[2] Relying upon Regent Estates Ltd. v. CIT, 1962 SCC OnLine Cal 272 : (1963) 48 ITR 162. In this case it was inter alia observed as under: “7. [a]s to isolated transactions it was said in Rutledge v. Commissioners of Inland Revenue, (1929) 14 TC 490, that if a person purchased by an isolated transaction some particular commodity for no purpose except that of resale at a profit an intention to trade can properly be inferred. Ordinarily, one of the tests as to isolated transactions is whether the thing purchased is such as is likely to give the purchaser a pride of possession so that he might like to hold and cherish it as a thing possessing for its own sake. Another possible test is whether the bulk of the commodity purchased is so large that in order to sell it the purchaser must have recourse to some organisation and activity of the kind that is required in trade. The third test is whether the thing purchased is such as must be subjected to some processing for the purpose of making it marketable. In the present case it cannot be said that the foreign exchange was acquired for the purpose of pride of possession nor can it be said that any organisation is required to sell foreign exchange nor that any processing is required to make foreign exchange marketable. Therefore, the only test which will be applicable here is whether there was any intention to turn the commodity over for the purpose of making profit.”

[3] S. 10(3), Income Tax Act, 1961, omitted by Finance Act, 2002.

[4] It is noteworthy that this exclusion was found to be of limited application as, according to the Supreme Court in Ram Kumar Agarwalla v. CIT, AIR 1967 SC 921 : (1967) 63 ITR 622, it was applicable only if the receipts were not inter alia in the nature of business income. Much earlier, the Bombay High Court in Surat District Cotton Dealers’ Assn. v. CIT, 1958 SCC OnLine Bom 270 : (1959) 35 ITR 121 had observed that the provision was limited in coverage given that “[t]he test of casualness is this, that the receipt is fortuitous in the sense that it is not anticipated or foreseen.” See also,P.D. Ghanekar v. CIT, 1970 SCC OnLine Bom 159 :  (1971) 80 ITR 236.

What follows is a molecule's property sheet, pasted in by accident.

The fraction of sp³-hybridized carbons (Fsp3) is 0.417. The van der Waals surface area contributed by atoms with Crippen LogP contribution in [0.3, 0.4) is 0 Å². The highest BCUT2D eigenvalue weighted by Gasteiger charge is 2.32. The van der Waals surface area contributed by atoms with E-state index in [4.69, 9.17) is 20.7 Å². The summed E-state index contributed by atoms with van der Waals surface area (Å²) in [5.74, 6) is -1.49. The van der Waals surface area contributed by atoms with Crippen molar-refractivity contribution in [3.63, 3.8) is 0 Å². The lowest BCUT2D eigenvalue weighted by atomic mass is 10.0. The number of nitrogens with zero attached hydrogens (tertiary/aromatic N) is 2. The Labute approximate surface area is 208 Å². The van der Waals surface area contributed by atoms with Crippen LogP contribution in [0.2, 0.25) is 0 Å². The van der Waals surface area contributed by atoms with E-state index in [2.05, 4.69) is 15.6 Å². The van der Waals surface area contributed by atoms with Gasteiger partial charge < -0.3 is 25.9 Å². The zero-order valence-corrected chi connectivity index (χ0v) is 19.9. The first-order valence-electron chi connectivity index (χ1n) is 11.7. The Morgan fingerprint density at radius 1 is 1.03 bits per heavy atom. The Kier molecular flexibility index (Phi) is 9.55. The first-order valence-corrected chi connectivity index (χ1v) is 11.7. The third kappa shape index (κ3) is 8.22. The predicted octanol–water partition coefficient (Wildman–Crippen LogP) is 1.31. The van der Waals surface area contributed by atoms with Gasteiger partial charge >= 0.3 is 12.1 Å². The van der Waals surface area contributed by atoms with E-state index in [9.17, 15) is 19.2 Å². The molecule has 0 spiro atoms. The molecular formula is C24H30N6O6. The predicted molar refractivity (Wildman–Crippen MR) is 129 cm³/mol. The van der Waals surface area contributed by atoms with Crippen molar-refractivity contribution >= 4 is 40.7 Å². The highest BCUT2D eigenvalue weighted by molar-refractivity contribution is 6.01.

[5] Commr. v. Hindustan Urban Infrastructure Ltd., (2015) 3 SCC 745.

[6] Cochin Port Trust v. State of Kerala, (2015) 11 SCC 618.

[7] Ibid.

[8] Referring to State of T.N. v. Port of Madras, (1999) 4 SCC 630 and CST v. Sai Publication Fund, (2002) 4 SCC 57.

[9] CTO v. Bhagat Singh, Special Leave Petition (Civil) No. 15870 of 2020, decision dated 21-1-2021]. In this case, the Supreme Court was considering the following definition in the Rajasthan Sales Tax Act, 1994: “Casual trader means a person who has, whether as principal, agent or in any capacity, occasional transaction of business nature involving the buying, selling, supply or distribution of such goods as may be specified by the State Government by notification in the Official Gazette whether for cash, or for deferred payment, or for commission, remuneration or other valuable consideration.”

[10] Ss. 24(ii) and 27, Central Goods and Services Tax Act, 2017.

[11] S. 27(2), Central Goods and Services Tax Act, 2017.

[12] For illustration, see S. 2(24)(ix), Income Tax Act, 1961 which declares as income “any winnings from lotteries, crossword puzzles, races including horse races, card games and other games of any sort or from gambling or betting of any form or nature whatsoever” and scope of each of these expressions is further expanded by way of an ‘explanation’ appended to this provision”.